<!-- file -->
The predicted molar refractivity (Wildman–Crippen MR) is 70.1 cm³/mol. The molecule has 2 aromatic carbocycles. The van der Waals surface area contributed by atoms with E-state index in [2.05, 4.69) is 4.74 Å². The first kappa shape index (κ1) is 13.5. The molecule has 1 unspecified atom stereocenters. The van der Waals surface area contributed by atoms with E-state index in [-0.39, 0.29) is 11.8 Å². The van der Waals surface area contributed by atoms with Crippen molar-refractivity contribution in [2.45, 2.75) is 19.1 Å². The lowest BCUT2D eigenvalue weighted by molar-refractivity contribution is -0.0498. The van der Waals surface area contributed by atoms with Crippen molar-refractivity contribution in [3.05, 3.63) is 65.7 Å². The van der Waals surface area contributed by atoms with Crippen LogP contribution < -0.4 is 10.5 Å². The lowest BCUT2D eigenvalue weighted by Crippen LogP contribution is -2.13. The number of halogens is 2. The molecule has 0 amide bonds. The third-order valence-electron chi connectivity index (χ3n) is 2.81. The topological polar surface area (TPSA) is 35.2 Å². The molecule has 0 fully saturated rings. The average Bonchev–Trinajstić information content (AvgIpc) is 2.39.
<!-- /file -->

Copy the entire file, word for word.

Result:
The predicted molar refractivity (Wildman–Crippen MR) is 70.1 cm³/mol. The molecule has 2 aromatic carbocycles. The van der Waals surface area contributed by atoms with E-state index in [2.05, 4.69) is 4.74 Å². The first kappa shape index (κ1) is 13.5. The molecule has 1 unspecified atom stereocenters. The van der Waals surface area contributed by atoms with E-state index in [-0.39, 0.29) is 11.8 Å². The van der Waals surface area contributed by atoms with Crippen molar-refractivity contribution in [2.45, 2.75) is 19.1 Å². The lowest BCUT2D eigenvalue weighted by molar-refractivity contribution is -0.0498. The van der Waals surface area contributed by atoms with Crippen molar-refractivity contribution in [3.05, 3.63) is 65.7 Å². The van der Waals surface area contributed by atoms with Crippen LogP contribution < -0.4 is 10.5 Å². The lowest BCUT2D eigenvalue weighted by Crippen LogP contribution is -2.13. The number of halogens is 2. The molecule has 0 amide bonds. The third-order valence-electron chi connectivity index (χ3n) is 2.81. The topological polar surface area (TPSA) is 35.2 Å². The molecule has 0 fully saturated rings. The average Bonchev–Trinajstić information content (AvgIpc) is 2.39.